USD/CAD has fallen back to familiar levels near 1.3660 on Thursday in a quick turnaround from Wednesday’s peak near 1.3735. The pair is running into near-term technical resistance at the 200-hour Exponential Moving Average (EMA) at 1.3670, with an intraday floor priced in at this week’s swing low into 1.3615.

Daily candles continue to etch in a rough consolidation pattern, and USD/CAD is mired in a sideways grind near the 50-day EMA at 1.3646. Long-term technical support is coming from the 200-day EMA at 1.3557.

USD/CAD hourly chart

USD/CAD daily chart

Canadian Dollar FAQs

The key factors driving the Canadian Dollar (CAD) are the level of interest rates set by the Bank of Canada (BoC), the price of Oil, Canada’s largest export, the health of its economy, inflation and the Trade Balance, which is the difference between the value of Canada’s exports versus its imports. Other factors include market sentiment – whether investors are taking on more risky assets (risk-on) or seeking safe-havens (risk-off) – with risk-on being CAD-positive. As its largest trading partner, the health of the US economy is also a key factor influencing the Canadian Dollar.

The Bank of Canada (BoC) has a significant influence on the Canadian Dollar by setting the level of interest rates that banks can lend to one another. This influences the level of interest rates for everyone. The main goal of the BoC is to maintain inflation at 1-3% by adjusting interest rates up or down. Relatively higher interest rates tend to be positive for the CAD. The Bank of Canada can also use quantitative easing and tightening to influence credit conditions, with the former CAD-negative and the latter CAD-positive.

The price of Oil is a key factor impacting the value of the Canadian Dollar. Petroleum is Canada’s biggest export, so Oil price tends to have an immediate impact on the CAD value. Generally, if Oil price rises CAD also goes up, as aggregate demand for the currency increases. The opposite is the case if the price of Oil falls. Higher Oil prices also tend to result in a greater likelihood of a positive Trade Balance, which is also supportive of the CAD.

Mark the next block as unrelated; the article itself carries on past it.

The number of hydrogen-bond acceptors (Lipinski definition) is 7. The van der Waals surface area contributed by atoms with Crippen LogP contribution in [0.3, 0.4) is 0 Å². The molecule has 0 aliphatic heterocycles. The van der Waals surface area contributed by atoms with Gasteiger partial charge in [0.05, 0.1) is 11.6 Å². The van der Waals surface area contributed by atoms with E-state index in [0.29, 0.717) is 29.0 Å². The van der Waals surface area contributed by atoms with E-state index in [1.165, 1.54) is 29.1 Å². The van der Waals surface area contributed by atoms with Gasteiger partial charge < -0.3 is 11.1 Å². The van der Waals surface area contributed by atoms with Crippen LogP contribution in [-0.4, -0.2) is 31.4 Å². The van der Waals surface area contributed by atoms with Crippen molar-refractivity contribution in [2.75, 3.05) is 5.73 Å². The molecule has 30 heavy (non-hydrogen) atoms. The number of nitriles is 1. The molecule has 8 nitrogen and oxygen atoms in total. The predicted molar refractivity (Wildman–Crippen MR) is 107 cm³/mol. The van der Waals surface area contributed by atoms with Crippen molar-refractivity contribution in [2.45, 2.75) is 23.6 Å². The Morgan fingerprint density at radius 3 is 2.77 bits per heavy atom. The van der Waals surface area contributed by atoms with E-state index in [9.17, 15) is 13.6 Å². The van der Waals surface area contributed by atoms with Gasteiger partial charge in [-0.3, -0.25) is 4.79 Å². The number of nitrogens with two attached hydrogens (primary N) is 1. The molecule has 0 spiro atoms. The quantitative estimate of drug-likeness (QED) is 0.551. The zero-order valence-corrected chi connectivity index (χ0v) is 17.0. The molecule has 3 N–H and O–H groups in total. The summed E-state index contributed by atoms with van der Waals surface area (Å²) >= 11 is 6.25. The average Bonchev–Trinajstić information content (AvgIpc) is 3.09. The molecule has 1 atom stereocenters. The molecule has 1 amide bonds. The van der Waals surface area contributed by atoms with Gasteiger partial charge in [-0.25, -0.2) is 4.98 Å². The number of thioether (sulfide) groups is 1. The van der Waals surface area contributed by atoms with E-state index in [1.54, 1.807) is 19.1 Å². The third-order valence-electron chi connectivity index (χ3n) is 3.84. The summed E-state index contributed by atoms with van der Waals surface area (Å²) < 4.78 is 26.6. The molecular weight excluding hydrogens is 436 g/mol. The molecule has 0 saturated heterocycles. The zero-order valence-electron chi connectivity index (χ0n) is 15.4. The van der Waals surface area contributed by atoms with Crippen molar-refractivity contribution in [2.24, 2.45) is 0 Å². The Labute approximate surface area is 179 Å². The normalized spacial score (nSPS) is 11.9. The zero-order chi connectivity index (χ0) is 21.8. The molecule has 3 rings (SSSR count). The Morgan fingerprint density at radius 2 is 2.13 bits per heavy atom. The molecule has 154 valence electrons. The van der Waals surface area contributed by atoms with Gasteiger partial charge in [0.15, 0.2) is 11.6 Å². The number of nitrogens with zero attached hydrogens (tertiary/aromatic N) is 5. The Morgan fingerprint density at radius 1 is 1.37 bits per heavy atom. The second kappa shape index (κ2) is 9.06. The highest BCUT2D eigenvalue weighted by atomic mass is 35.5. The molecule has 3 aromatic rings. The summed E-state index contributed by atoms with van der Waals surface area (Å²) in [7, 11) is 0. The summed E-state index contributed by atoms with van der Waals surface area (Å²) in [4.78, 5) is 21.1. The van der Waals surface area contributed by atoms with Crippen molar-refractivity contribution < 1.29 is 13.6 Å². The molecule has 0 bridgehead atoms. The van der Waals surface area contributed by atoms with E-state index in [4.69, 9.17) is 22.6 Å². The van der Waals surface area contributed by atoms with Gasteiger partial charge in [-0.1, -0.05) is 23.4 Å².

While inflation had always traditionally been thought of as a negative factor for a currency since it lowers the value of money, the opposite has actually been the case in modern times with the relaxation of cross-border capital controls. Higher inflation tends to lead central banks to put up interest rates which attracts more capital inflows from global investors seeking a lucrative place to keep their money. This increases demand for the local currency, which in Canada’s case is the Canadian Dollar.

Macroeconomic data releases gauge the health of the economy and can have an impact on the Canadian Dollar. Indicators such as GDP, Manufacturing and Services PMIs, employment, and consumer sentiment surveys can all influence the direction of the CAD. A strong economy is good for the Canadian Dollar. Not only does it attract more foreign investment but it may encourage the Bank of Canada to put up interest rates, leading to a stronger currency. If economic data is weak, however, the CAD is likely to fall.

 

Disclaimer: For information purposes only. Past performance is not indicative of future results.